When Intel started talking about the concept of Ultrabooks last year, I thought the definition was pretty simple: Ultrabooks were MacBook Air knockoffs that had Intel processors and ran Windows 7.
It turned out to be more complicated than that. Ultrabooks do use Intel CPUs–they’re Intel’s idea, after all–and they do run Windows. But not all of them bear much resemblance at all to the Air. Really, as long as PC makers design Ultrabooks to be fairly thin, they have lots of latitude to build different sorts of portable computers at different price points.
Case in point: Samsung’s Series 5 Ultra systems, the company’s first official Ultrabooks, which it’s announcing here at CES. There’s a Series 5 Ultra with a 14″ display. (Most Ultrabooks to date have been 13-inchers.) There are ones with 500GB hard disks. (Most Ultrabooks use pricey flash storage and max out at 256GB.) There’s even an optical drive option. (I’d assumed that every Ultrabook would ditch the drive in order to achieve the maximum possible razor-thinness.) And while there’s certainly a dash of Air-like look-and-feel to the industrial design, they’re not clones.
The Ultra comes in two sizes: The aforementioned 14″ one (starting at $949.99) and a 13.3″ version (starting at $899.99). Both have Intel Core i7 CPUs, and lots of ports, including USB 3.0 and 2.0, Ethernet. HDMI, and SD slots. The 14″ model is 3.94 pounds; the 13.3″ one is 3.24 pounds. Samsung claims up to seven hours of battery life for both versions.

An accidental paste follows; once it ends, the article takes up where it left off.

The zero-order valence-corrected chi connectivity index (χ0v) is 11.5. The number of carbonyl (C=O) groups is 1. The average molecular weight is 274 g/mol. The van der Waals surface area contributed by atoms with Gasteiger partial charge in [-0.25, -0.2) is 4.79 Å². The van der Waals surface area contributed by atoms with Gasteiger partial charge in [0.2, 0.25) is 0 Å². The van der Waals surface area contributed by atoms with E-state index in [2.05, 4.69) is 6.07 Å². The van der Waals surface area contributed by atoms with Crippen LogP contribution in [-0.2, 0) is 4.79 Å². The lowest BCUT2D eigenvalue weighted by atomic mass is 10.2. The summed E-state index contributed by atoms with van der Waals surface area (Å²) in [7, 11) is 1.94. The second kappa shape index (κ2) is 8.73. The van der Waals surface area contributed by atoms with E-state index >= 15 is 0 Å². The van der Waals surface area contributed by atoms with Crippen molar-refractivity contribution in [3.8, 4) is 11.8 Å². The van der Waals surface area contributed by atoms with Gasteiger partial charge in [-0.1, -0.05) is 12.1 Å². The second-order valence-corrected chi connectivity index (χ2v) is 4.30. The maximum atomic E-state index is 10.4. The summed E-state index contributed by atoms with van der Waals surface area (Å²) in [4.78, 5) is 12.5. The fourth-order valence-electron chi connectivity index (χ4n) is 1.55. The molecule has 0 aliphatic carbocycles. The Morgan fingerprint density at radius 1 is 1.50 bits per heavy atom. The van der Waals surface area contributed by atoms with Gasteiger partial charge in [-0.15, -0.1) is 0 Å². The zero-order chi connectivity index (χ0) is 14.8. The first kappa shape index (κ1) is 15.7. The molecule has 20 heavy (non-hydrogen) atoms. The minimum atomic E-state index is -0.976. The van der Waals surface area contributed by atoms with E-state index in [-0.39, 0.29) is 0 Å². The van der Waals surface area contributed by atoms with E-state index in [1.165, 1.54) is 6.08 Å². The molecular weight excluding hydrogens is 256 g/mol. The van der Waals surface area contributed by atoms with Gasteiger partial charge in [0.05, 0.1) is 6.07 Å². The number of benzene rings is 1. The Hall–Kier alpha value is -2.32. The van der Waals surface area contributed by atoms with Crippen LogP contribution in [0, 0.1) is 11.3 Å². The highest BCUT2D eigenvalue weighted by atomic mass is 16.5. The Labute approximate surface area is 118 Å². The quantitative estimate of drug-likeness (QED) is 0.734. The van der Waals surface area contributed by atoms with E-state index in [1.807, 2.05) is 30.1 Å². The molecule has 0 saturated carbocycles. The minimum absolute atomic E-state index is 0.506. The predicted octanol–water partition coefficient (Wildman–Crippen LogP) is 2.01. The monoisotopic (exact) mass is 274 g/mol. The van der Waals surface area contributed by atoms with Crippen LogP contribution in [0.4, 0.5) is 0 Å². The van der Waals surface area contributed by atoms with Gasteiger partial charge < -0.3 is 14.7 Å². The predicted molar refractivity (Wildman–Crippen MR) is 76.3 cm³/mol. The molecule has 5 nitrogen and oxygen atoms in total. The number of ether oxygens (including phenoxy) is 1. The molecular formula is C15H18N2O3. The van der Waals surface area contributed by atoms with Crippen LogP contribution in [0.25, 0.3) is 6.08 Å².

Both models bear a familial resemblance to Samsung’s Series 9 from last year–a higher-end machine that was much more of an Air archrival. Samsung is also announcing new versions of the Series 9 here in Vegas; it’s still not calling them Ultrabooks, but they come off as a high-end take on the same notion–Super-Duper-Ultrabooks, if you will. The 13.3″ model ($1399) is 2.5 pounds and a half-inch thick. There’s also a new 15″ model–that’s an unusually big screen for a notebook that emphasizes thin, light design–that weighs 3.5 pounds and is also a half-inch thick.
Both of the new Series 9 models have black aluminum cases, 128GB solid-state drives, and 1600-by-900 displays. Samsung says that 15″ one has up to ten hours of battery life and the 13.3″ one gets up to seven hours. While the Series 5 Ultra systems look pretty slick, the Series 9 ones look really slick.
The Series 5 Ultra models will be available starting on January 30th; the Series 9 ones are due on February 27th,